Letters: Private rented sector needs more legal control

The Scottish Government’s first Private Sector Rent Statistics, which revealed in parts of Scotland, including the Lothians, rent has increased, will no doubt become a worry to those in the private rented sector (PRS).

There are, of course, unscrupulous landlords, which can result in tenants being at the mercy of these practitioners. If they happen to live in one of their properties and don’t want to vacate, they are in a difficult position – cough up the extra cash or get out. For many people this can be deeply distressing if they have put down their roots.

What we need is to have greater legislation to tackle such cowboys. The vast majority of this generation of landlords and agents are responsible business people or individual investors who see their properties as long-term assets.

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Legislation, with a robust set of regulations and high standards of accreditation, is therefore welcomed and encouraged by the majority in order to rid the industry of the rogue operators and indeed raise the status of the profession.

I would also argue that it needs to be done at pace to keep up with the changes in the market and to ensure that both tenants and landlords are protected.

The sector as a whole needs the means to thrive, so investors (large and small) should be encouraged to invest, and invest sensibly, not only in new properties but also in the fabric of their existing portfolios hence assuring tenants of the standards of any tenancy.

As the property market evolves, it is important to see the private rented sector not as a cause of a lack of housing, but as offering one viable solution to it. It is meeting a new demand within the property sector.

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For it to work, though, it also needs a holistic and open-minded approach to how a rental property can be someone’s ‘home sweet home’ just as much as a purchased property.

Malcolm Cannon, CEO, Braemore, North Charlotte Street, Edinburgh

Meadows CCTV needed as a matter of urgency

AFTER the horrific rape of a 19-year-old woman, it is encouraging to see that thousands of people have signed a new petition demanding CCTV be installed at the Meadows.

Young women are vulnerable walking alone, and it is essential that monitors be installed for everyone’s safety without delay.

Mrs June Fleming, Hercus Loan, Musselburgh

Help support Scottish children at Christmas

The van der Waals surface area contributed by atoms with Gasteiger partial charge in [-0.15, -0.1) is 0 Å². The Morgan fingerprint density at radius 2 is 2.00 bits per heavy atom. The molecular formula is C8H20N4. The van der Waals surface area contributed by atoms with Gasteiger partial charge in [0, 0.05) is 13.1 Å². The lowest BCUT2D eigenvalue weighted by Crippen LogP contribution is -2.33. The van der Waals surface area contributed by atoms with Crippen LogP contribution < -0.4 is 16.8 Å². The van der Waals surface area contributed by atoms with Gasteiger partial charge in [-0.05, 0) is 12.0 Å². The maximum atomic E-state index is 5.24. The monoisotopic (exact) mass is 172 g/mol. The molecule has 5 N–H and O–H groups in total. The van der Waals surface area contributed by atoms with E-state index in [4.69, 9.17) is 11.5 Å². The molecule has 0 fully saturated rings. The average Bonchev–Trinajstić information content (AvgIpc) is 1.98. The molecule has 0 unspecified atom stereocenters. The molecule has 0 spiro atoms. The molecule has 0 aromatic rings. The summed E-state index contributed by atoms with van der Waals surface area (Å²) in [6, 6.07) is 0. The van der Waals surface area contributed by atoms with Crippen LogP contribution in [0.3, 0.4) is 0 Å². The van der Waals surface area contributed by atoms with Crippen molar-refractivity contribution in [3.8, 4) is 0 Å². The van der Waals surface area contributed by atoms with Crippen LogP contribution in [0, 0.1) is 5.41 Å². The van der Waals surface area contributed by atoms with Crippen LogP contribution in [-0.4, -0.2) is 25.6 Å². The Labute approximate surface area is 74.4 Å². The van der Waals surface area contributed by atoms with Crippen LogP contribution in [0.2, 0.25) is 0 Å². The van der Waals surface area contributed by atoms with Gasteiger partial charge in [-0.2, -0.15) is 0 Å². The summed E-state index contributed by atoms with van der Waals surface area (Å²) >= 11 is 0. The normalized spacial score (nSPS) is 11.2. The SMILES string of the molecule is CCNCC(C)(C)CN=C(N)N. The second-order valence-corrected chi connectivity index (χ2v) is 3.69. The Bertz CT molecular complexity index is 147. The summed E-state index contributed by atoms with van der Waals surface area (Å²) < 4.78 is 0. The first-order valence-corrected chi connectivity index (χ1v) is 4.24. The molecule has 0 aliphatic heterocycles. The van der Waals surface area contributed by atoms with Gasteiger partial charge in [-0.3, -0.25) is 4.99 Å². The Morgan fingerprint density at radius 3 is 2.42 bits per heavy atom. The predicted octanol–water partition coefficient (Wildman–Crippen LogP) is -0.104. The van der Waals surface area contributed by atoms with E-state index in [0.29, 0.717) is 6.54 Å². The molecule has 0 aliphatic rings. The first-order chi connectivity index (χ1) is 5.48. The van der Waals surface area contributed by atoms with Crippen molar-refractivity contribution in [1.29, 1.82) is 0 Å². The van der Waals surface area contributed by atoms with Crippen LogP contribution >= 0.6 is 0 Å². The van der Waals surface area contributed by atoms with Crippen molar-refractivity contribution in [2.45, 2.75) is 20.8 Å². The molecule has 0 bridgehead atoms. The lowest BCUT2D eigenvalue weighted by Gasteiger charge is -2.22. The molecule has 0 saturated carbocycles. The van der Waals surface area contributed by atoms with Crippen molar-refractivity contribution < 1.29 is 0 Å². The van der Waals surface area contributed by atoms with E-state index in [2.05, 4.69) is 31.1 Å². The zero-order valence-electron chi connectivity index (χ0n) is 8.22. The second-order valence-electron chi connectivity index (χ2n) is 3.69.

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It’s so important at this special time of year to remember those families who dread Christmas rather than look forward to it.

For many children, family issues like bereavement, isolation, financial hardship, food shortages and terrible housing make Christmas an especially difficult time of year.

For the last few years I’ve been working hard to raise awareness of Home-Start, a remarkable charity that has helped more than 4000 children and their families in Scotland in the last year.

Their skilled and dedicated volunteers offer emotional and practical support to families facing hardship or tragedy.

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The Snowflake Appeal was set up to help Home-Start raise vital funds for the amazing work they do with vulnerable children and their parents throughout the year.

I am asking if you could make a donation or fundraise for the appeal – there is nothing better that you can do for those children this Christmas time.

Every child is as unique and fragile as a snowflake, and all children deserve the best start in life

To find out how you can help make this a reality, including the chance to buy an exclusive Christmas card 
commissioned by me, go to www.snowflake.org.uk. Your support will give all Home-Start’s children a happy Christmas and will keep on helping them through hard times in 2015.

Kirstie Allsopp, Ambassador, Home-Start UK

Stop eating meat to cure deadly viruses

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With news of a new avian influenza, or bird flu, outbreak and the killing cycle that’s been kicked into high gear in an attempt to contain it, isn’t it time we focus on the cause of these deadly viruses before it’s too late?

Diseases run rampant on crowded, filthy, factory farms, where thousands of birds are forced to live amid their own faeces and the rotting corpses of other animals.

As Hans-Gerhard Wagner, a senior officer with the United Nations’ Food and Agriculture Organisation, has said, the intensive industrial farming of livestock is an “opportunity for emerging disease”.

The way to prevent future outbreaks of bird flu, SARS, swine flu and other animal-borne diseases is to stop raising billions of animals for meat, eggs and dairy products.

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We must take responsibility for our actions, which impact not only animals but also humans, and we can all be part of the solution by making the only rational choice: to leave animals off our plates.

Visit PETA.org.uk to order a free vegan starter kit and find out more about how we can all help to prevent future outbreaks of animal and human diseases.

Harriet Barclay, People for the Ethical Treatment of Animals (PETA), All Saints Street, London